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One of the things I really liked about Nonnonba was how the Youkai serve as a link between the toonily-rendered characters and the photorealistic, intractable backgrounds. The Youkai are just as goofy-looking as Geru and Nonnonba, but they more fully inhabit and manipulate these solid, dense houses, woods, and waters.

This resonates with the bildungsroman aspect of the story. Geru learns to possess the power of the Youkai by drawing them. You could say that Shiguru Mizuki, not the house spirit, is the one who torments a certain family late in the book. Revenge comics!

"Geru learns to possess the power of the Youkai by drawing them. You could say that Shiguru Mizuki, not the house spirit, is the one who torments a certain family late in the book."


Another great episode guys. But the best Wolverine comic, and the best Punisher and the best Ghost Rider comic, is Hearts of Darkness!!!

I do love Hearts of Darkness. Such a great way to get all the characters into one place. "I got a letter that said to come here" "Me too" "Let's kill everybody" "Okay"

How large an impact do you guys think Mark Millar has had on the Big Two comics? Or comics in general.

First thing that comes to my mind re: Millar's impact is a whole lot of Hollywood dreams in comics form. Like, Millar's the guy I think of when I hear about comics-to-movies existing on any level really substantively benefiting a creator (as opposed to a publisher) - which isn't anything exclusive to Millar, it's just nobody else has made it quite so critical to their persona.

BUT - you raise an interesting secondary issue. Has Millar had any particular aesthetic effect? Who are the "post-Millar" writers? I can't think of anyone, actually - maybe Johns, but that's mainly because they both sort of orbit Grant Morrison in terms of influence -- Millar to a much greater extent, of course; if you want to talk about his pursuit of cool superhero 'moments,' I'd say he's following JLA to an extent -- rather than any apparent Millar-related consequence.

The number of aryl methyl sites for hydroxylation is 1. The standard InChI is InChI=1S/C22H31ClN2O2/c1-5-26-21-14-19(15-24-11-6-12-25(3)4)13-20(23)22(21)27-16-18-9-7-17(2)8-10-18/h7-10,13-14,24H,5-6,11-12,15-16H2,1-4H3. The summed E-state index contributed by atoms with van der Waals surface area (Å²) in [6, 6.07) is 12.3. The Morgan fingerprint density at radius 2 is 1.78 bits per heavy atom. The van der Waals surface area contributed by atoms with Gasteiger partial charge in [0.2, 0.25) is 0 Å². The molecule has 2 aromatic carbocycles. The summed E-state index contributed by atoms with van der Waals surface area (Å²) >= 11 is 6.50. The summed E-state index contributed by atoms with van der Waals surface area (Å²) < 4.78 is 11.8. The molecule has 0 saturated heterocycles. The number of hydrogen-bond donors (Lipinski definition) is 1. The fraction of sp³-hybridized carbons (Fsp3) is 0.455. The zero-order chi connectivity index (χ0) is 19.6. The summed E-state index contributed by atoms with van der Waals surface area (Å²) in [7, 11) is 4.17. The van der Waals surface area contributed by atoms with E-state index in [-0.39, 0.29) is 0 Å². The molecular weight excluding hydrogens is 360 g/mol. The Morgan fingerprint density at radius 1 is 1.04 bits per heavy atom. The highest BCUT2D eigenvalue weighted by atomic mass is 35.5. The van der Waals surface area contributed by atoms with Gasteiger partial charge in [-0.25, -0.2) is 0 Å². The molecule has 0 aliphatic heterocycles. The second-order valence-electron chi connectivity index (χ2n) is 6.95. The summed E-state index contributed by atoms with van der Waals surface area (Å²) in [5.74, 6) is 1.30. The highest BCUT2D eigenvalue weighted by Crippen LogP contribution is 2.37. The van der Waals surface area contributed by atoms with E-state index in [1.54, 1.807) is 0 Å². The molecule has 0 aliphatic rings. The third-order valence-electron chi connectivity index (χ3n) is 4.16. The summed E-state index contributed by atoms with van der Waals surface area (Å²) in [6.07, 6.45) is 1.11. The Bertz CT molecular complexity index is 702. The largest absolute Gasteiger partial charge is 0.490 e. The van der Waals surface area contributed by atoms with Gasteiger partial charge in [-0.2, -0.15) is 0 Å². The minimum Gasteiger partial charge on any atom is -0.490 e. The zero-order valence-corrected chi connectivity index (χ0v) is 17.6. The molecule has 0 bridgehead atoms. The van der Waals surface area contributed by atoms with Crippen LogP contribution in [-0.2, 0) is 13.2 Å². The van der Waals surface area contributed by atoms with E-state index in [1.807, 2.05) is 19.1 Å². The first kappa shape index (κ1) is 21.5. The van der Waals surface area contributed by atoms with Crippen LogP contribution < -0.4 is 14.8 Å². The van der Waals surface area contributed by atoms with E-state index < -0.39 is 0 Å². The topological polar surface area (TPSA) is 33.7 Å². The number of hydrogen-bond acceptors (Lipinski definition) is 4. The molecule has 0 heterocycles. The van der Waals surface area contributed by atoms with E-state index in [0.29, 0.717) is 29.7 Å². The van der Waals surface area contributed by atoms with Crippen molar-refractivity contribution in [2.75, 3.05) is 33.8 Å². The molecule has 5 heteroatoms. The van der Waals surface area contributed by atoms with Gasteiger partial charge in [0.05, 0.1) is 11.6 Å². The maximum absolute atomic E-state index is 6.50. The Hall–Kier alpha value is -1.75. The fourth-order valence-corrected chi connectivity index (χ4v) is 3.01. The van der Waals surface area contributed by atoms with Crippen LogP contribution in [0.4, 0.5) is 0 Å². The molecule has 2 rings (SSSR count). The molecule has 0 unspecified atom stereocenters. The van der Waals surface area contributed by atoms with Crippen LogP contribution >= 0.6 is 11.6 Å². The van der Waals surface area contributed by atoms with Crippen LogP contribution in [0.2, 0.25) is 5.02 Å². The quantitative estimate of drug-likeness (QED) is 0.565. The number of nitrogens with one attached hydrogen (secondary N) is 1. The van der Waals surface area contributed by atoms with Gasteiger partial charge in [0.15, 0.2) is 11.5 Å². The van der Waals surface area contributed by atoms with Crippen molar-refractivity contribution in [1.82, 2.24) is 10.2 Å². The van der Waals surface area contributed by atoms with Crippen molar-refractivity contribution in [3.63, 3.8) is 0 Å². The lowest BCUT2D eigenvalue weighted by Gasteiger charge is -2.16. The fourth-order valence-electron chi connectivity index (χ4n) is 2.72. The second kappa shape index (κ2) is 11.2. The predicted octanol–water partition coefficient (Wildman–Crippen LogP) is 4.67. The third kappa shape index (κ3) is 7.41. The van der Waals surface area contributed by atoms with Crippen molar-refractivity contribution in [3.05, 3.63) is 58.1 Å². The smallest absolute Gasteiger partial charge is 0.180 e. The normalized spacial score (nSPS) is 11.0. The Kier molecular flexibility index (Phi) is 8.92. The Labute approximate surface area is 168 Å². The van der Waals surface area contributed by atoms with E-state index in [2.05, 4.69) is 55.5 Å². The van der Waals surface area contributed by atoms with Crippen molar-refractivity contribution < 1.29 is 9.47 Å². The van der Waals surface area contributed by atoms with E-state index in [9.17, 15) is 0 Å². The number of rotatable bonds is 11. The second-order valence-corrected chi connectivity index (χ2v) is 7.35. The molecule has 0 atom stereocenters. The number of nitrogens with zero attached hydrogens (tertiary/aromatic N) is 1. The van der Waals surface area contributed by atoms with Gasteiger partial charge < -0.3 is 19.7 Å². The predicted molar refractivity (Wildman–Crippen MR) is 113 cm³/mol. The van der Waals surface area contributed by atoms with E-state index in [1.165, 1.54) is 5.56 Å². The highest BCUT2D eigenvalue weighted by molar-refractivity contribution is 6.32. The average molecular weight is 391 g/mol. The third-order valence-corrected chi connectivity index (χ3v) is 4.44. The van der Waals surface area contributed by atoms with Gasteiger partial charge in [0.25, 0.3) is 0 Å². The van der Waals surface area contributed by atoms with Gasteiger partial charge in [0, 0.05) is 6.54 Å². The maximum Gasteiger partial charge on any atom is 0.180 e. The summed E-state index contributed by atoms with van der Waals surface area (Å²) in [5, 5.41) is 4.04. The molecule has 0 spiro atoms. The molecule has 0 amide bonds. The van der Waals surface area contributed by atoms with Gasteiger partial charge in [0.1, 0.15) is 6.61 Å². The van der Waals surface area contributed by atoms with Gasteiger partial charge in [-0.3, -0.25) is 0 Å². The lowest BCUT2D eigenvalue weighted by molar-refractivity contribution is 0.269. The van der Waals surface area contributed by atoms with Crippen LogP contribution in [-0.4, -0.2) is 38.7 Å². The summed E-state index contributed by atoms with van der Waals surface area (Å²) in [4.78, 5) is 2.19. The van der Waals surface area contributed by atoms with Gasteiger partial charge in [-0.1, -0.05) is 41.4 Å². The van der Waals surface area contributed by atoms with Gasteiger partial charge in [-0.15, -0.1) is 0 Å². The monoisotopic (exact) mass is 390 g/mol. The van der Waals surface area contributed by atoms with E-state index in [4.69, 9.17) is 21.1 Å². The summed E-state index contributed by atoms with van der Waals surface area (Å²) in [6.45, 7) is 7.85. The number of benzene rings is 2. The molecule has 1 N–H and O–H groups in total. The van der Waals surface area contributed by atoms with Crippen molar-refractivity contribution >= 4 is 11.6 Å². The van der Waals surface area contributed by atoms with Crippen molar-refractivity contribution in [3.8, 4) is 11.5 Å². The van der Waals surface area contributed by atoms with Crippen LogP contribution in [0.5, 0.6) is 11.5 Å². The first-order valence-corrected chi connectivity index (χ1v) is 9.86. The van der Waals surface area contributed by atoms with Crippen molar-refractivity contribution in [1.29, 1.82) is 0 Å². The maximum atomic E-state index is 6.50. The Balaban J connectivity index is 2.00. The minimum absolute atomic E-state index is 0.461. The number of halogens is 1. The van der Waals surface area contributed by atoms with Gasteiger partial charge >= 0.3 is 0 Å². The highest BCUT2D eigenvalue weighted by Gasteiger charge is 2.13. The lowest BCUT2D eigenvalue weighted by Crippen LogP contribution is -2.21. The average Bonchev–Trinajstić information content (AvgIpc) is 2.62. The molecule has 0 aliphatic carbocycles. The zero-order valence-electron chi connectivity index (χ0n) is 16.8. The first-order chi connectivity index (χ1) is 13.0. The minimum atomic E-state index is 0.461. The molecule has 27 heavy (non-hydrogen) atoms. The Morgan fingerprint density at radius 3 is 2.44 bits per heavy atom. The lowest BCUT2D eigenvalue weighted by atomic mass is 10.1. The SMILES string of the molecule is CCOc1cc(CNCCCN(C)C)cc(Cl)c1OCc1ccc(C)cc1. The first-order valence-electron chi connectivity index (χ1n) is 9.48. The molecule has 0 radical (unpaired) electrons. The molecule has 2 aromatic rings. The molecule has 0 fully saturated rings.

I guess I tend to think of Millar as less an impact than a double culmination. First, he stands at the present end of the half-parodic, half-indulgent 2000 AD approach to fantastical comics -- you can draw a pretty straight line from Millar to Mills & Wagner, as much as devoted 2kAD readers tend to turn their heads at spit at the mention of Millar's name, and despite Millar's apparently genuine affection for superhero comics -- as one of the guys (with Warren Ellis, who never actually wrote for 2000 AD but knew the tradition) who really bottled it to superhero taste and sold it in the US.

Secondly, and relatedly, Millar is sort of a culmination of superhero-specialist writers coming at it for love of the game, finding great success, and trying to break away later to do their own thing, in that Millar seems like his corporate work so much that his creator-owned work is nearly the same thing, only a bit harsher, and he's been successful at it beyond any of his peers. Query whether this makes him additionally salable to movie producers, reinforcing his status as a creator-owned succes on corporate comics'' terms...

Quite a coup getting Satan to intro the podcast. :3

Also some interesting stuff about Millar. He's sort of like a dirty Michael Bay. I think that would make him Tony Scott though.

I do write occasional reviews, but in portuguese, so you probably wouldn't have read them.

But there is no way I can write as well as Jog, so you aren't missing much...

I don't know if you saw the show notes where I apologize for messing up your name, Pedro, but... sorry!!

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